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Thread: Advice on .270 reloading

  1. #1

    Advice on .270 reloading

    I would really appreciate any advice with a problem I have experienced,

    I am new to reloading and have just prepped my first batch of once fired (in my own rifle cases), the bullet head seating seems very loose on all the cases prepped, I have checked it and they seem to be all formed at 0.280".

    I have checked my new Lee die set it is 0.275" I have referenced this against another die set and it appears to be correct for calibre, in addition, a case formed in a friends .270 seems to resize correctly in my neck dies.

    I can only assume that the brass has been "fire formed" to this diameter. Or it is something I have done in the cleaning and reaming?? The rifle is a 4 year old Sako 75 and has given excellent service.

    Can anyone shed any light on the problem?



  2. #2
    Or it is something I have done in the cleaning and reaming??

    What the heck are you reaming?

    If it's the necks then I can only assume that you have ruined the cases. In all the thousands of .270 cases I have reloaded over the years I have never ........................ never reamed anything on them nor have I needed to.

    You need to go back to basics and just size trim to a common length clean the primer pocket of old firing residue and load.

  3. #3
    I have proably given the wrong impression here Brithunter.

    When I say "reaming" I meant light chamfering of the case neck. Surely it can't be something I have done during re-sizing and cleaning?


  4. #4
    It is totaly immaterial what neck size your rifle expands the neck of the case to as your neck re-sizer will if used as per the instruction will size the neck to the correct size it can only be a fault in the neck dies or they are being used incorrectly.

  5. #5
    I suggest you try and find someone local to you who can come round and see what you have been doing. I suggest you need to:

    Remove the bullet heads and decant the powder from any rounds you have loaded up.
    Set aside some of your own brass that you haven't done anything to.
    Label everything.
    Make sure your records are up to date so that your 'mentor' can step through with you what you have been done.
    Whereabouts roughly are you?

    Finally, do you have a reloading guide? I have a Lyman guide for sale in Classifieds.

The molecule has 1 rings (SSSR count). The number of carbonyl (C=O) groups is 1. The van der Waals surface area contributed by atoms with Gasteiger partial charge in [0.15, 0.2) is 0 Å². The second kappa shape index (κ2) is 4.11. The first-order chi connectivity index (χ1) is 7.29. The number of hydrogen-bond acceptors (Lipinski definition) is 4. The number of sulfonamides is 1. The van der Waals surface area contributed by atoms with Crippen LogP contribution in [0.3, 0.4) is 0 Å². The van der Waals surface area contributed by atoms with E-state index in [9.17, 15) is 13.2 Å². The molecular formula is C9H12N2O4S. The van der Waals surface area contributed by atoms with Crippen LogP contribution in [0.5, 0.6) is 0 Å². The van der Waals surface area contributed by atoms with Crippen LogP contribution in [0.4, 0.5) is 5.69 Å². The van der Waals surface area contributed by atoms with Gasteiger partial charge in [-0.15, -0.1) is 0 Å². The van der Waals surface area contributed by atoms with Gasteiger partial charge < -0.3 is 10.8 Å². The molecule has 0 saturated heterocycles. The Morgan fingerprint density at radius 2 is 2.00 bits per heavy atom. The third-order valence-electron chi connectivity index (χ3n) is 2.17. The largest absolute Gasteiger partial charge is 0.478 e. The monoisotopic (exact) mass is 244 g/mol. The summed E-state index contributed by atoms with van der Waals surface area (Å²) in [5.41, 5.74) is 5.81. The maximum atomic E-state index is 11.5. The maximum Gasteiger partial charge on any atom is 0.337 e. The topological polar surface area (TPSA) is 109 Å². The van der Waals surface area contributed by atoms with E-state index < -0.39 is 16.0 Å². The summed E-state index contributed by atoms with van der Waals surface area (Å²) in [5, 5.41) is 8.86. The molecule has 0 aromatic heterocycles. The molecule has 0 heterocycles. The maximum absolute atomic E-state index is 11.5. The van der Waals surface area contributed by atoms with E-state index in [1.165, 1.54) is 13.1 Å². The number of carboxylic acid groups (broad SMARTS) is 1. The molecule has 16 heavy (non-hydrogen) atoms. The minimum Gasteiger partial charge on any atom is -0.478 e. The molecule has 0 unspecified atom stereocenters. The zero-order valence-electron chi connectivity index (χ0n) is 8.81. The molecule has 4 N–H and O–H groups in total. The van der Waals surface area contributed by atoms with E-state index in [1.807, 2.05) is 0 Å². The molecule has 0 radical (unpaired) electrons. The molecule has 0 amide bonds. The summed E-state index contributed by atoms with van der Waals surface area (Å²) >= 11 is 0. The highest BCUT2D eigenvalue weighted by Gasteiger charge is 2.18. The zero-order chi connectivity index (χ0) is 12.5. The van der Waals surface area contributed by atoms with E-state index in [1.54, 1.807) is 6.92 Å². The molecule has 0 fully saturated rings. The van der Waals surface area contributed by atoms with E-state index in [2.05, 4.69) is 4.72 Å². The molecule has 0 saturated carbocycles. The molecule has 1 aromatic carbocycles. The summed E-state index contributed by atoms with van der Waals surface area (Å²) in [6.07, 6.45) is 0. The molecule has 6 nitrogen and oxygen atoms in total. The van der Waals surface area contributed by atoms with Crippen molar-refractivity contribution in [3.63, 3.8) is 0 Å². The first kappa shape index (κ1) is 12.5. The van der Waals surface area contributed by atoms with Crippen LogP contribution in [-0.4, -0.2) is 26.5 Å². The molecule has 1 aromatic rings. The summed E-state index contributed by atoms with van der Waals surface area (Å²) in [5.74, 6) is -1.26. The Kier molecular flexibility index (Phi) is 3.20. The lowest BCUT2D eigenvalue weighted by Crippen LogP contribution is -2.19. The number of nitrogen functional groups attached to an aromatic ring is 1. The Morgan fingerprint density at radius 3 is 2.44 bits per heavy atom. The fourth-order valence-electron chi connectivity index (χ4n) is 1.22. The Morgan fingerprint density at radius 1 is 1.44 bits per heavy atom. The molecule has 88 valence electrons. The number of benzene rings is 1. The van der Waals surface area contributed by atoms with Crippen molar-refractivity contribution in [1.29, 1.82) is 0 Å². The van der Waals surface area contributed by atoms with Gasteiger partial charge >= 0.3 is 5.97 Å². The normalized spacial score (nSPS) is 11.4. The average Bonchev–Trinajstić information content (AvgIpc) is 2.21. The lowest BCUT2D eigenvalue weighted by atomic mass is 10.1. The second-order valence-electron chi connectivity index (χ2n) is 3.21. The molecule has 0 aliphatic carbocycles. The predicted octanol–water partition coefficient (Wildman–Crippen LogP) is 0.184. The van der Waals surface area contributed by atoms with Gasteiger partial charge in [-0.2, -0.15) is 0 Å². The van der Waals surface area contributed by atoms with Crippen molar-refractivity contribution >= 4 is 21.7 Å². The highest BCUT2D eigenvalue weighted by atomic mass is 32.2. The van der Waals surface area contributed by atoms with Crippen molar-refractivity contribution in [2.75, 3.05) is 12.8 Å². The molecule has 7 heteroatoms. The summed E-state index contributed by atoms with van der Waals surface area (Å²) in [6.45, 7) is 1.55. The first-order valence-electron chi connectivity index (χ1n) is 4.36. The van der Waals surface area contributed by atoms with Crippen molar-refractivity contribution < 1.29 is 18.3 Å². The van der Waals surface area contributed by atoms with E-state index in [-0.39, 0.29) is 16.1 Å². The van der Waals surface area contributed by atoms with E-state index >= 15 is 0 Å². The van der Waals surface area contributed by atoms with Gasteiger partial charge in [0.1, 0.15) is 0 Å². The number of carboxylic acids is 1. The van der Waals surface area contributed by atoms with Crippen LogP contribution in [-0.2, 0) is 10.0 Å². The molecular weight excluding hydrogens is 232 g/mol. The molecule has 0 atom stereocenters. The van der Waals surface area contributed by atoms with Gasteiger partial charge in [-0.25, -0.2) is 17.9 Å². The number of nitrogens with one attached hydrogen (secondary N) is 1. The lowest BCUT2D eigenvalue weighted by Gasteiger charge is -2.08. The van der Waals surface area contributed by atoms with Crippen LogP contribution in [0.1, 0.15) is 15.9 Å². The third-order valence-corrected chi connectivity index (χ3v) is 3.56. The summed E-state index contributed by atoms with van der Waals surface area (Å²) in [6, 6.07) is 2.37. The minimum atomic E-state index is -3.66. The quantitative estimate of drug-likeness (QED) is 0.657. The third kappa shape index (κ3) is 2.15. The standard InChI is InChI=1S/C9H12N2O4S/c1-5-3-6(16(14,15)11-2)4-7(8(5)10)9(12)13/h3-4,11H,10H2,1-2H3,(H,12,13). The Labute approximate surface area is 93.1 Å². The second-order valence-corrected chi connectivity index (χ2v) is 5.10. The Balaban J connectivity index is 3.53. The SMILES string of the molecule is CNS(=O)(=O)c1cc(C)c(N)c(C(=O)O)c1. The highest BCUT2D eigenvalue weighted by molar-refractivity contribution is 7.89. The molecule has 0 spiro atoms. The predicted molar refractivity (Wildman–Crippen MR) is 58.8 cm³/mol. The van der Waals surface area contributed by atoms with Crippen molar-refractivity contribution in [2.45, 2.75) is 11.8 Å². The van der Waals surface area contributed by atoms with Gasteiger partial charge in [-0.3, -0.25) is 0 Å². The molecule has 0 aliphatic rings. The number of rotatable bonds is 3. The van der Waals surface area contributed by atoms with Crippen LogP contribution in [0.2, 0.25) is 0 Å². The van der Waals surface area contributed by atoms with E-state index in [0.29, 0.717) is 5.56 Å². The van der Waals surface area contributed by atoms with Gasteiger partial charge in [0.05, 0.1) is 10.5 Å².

Last edited by jcampbellsmith; 12-03-2010 at 18:57.

  6. #6

    Your die is either faulty or set up incorrectly in your press - you don't say if you are fully resizing or just neck sizing. Where are you in the country - if you're anywhere near me in Herefordshire, you're welcome to come and have a play with my .270 reloading set-up to see if we can see what's wrong.

    Mind you, I'd suggest the root of your problem lies in the word 'Lee' but someone's bound to take umbrage and leap to their defence - just buy some RCBS or Redding dies and you'll be fine


  7. #7

    Die set has been compared to the same size and model and is identical.

    The cases have not been loaded just cleaned and prepped.

    I think it may be the set up.......

  8. #8
    Well if you over on the East coast I may be able to help depending on how far it is.

    As for lee Dies I know some don't like them but I have a dozen sets of lee dies (whoops make that 13), seven sets of RCBS and one set of Redding. Hmmm there should be two sets of redding I wonder where the 7.62x54R ones are? The Lee seem to work fine so ????????????????

  9. #9
    I know the Lee dies can and do work OK but they're so damn agricultural in comparison to a nice Redding micrometer die - setting them up is a case of trial and error rather than a nice precise (and infinitely repeatable) set of clicks. I also appreciate that the collet neck sizing principal is a better engineering solution than the expander ball approach - I just wish the finish was better with the Lee stuff. They're cheap and mostly precise but a pain to use if you are swapping bullet types, calibres etc.

    Mind you, my Redding and RCBS dies feel a bit grotty when I'e been fondling the Wilson or Forster dies in Reloading Solutions. None of which helps Herne with his mysterious .280 sized .277 case...


  10. #10
    I have about 30 sets of Lee dies. They are fine and finished well enough where is counts. I have found that RCBS/Redding are just more expensive. Ever use Hornady dies?? Those are a rough shod bit of engineering and machining. Nasty... Makes Lee look like aerospace engineering.

    But to the problem: Are you using Collet Dies? If so, you haven't adjusted them correctly. If you just screwed then in until the collet sleeve touches the shell-holder then you are getting no sizing at all. As JCSmith said, get a good reloading book if you haven't yet. Modern Reloading by Lee is excellent despite the "sales pitch" you get tossed for his gear. It will teach you HOW to reload, not just what to reload.~Muir

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